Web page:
Matt Warden: Once upon a time, you played side-by-side with Yankee legend, Thurman Munson (who also happened to be a Yankee captain). What was it like? At the time, did you realize just how big Munson’s legacy would ultimately be? Do you see any similarities between him and current captain Derek Jeter?
John Ellis: I did play side by side with Thurman. We were both catchers and I was called to the Big Leagues in 1969. The following year, they said they were going to move me to first base because of a guy named Thurman Munson. I had never heard of him. Anyway, in 1970, after getting “rookie of the spring*”, I opened the season batting fourth and playing first base, and Thurman was catching.
Well, we both had horrible starts to the regular season and they decided that one of us had to come out of the lineup. Ralph [Houk] called us into the office, and he told me he was taking me out and keeping Thurman [in]. And no, I never realized how great Thurman would be. But he was tough, smart, and a great athlete — I am sure Jeter is the same.
*During the 1970 preseason, John was the recipient of the James P. Dawson award which is given annually to New York Yankee rookies who demonstrate outstanding performance in Spring Training. For a complete list of James P. Dawson recipients, click here.
MW: Ralph Houkwas once quoted as saying, “I’ll tell you this much, [pinch-hitting is] one of the toughest jobs in baseball, because most of the time it means the ball game.” I bet you could attest to that. Thoughts?
JE: Pinch-hitting is always required at some point in your career. And good hitters are good pinch hitters most of the time if they focus on doing it.
MW: Did you know Bobby Murcer very well? He was another huge fan favorite in New York. What was he like in the clubhouse?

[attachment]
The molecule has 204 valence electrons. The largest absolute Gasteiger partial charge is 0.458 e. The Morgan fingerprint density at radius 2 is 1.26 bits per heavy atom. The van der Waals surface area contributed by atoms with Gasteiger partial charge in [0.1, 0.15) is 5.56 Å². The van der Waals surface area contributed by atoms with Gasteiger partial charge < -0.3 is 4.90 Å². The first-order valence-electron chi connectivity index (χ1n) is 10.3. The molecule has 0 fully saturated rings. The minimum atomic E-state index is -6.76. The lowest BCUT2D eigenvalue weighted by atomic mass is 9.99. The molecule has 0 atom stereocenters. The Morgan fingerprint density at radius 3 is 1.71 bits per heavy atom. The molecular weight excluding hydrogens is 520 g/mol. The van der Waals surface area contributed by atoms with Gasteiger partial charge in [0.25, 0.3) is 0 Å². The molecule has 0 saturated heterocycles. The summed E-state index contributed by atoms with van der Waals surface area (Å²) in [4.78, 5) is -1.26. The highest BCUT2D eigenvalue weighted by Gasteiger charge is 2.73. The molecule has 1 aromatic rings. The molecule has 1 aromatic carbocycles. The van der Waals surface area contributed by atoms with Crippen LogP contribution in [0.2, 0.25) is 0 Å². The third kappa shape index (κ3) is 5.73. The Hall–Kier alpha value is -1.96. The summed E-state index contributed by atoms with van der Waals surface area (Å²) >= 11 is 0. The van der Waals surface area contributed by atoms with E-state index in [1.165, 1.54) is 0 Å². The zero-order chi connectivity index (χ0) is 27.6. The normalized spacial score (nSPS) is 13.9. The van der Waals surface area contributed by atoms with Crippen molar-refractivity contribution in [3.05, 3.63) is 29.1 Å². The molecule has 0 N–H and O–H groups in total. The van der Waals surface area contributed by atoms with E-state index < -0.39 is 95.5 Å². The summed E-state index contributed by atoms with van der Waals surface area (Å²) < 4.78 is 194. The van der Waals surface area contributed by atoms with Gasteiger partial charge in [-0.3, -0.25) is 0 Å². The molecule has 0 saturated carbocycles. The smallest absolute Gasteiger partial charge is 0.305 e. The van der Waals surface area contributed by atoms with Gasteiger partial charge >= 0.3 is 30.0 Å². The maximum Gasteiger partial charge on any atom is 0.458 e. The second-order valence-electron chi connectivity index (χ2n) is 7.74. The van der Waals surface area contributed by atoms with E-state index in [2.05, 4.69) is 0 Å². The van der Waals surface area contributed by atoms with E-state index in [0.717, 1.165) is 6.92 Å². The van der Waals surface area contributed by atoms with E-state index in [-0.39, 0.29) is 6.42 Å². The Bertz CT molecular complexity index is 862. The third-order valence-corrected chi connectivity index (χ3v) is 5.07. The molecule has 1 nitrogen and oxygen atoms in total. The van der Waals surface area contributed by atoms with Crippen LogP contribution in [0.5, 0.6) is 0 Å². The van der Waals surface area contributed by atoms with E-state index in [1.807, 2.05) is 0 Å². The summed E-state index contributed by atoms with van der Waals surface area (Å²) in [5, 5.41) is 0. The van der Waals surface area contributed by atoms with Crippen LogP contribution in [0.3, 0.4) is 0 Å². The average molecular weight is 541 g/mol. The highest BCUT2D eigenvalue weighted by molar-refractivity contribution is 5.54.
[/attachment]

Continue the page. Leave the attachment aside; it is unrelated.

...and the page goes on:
JE: Yes. Bobby Murcer was a great hitter and a quiet guy who led by example on the field.
MW: Regarding Derek Jeter, how do you feel about the way the contract negotiations went?
JE: I feel that the negotiations went well. Jeter signed, and the Yankees kept him. Both of their goals were met.
MW: Are the Yankees paying for future production or for an iconic player’s past?
JE: No. All great ballplayers or Hall-of-Famers play at a higher level than the rest of us.
MW: In 1972 you were traded to the Tribe. Were you upset by this turn of events or was the change of scenery welcome?
JE: No, I wasn’t upset. Yankee Stadium was too big of a ballpark for a platooning player like me. Undoubtedly, like all right-handed hitters playing there, it was difficult for [obtaining] power stats and I welcomed the trade.
MW: Did you get out of New York while the getting was good or would you have been interested in playing for George Steinbrenner? What was his reputation among the players?
JE: No, and yes. I wish I could have played for him and his reputation was of a tough taskmaster, but a winner as an owner.
MW: Looking back, does it seem surreal that you were inextricably linked to another popular Yankee, Graig Nettles?
JE: No, Graig was always a great third baseman and became an even greater hitter at Yankee Stadium.
MW: Fact or fiction: Wikipedia claims that you were Cleveland’s first designated hitter. Was it difficult to adjust to the role after having played the field for most of your career? What was your favorite ballpark to hit in? Least favorite?
JE: I do not remember this; but I checked and Baseball Almanac said I was so it must be true. I actually preferred just to hit and not field. My favorite ballpark was Tiger Stadium. Yankee stadium was my least favorite [because of the dimensions].
MW: Much has been made about the Twins’ recent inability to beat the Yankees in postseason play. As a former Big Leaguer, do you think a trend such as this would have affected your confidence if you were a member of the team (or at the very least, cast a shadow of doubt among you and your teammates)? Or, am I spouting pure media-generated drivel?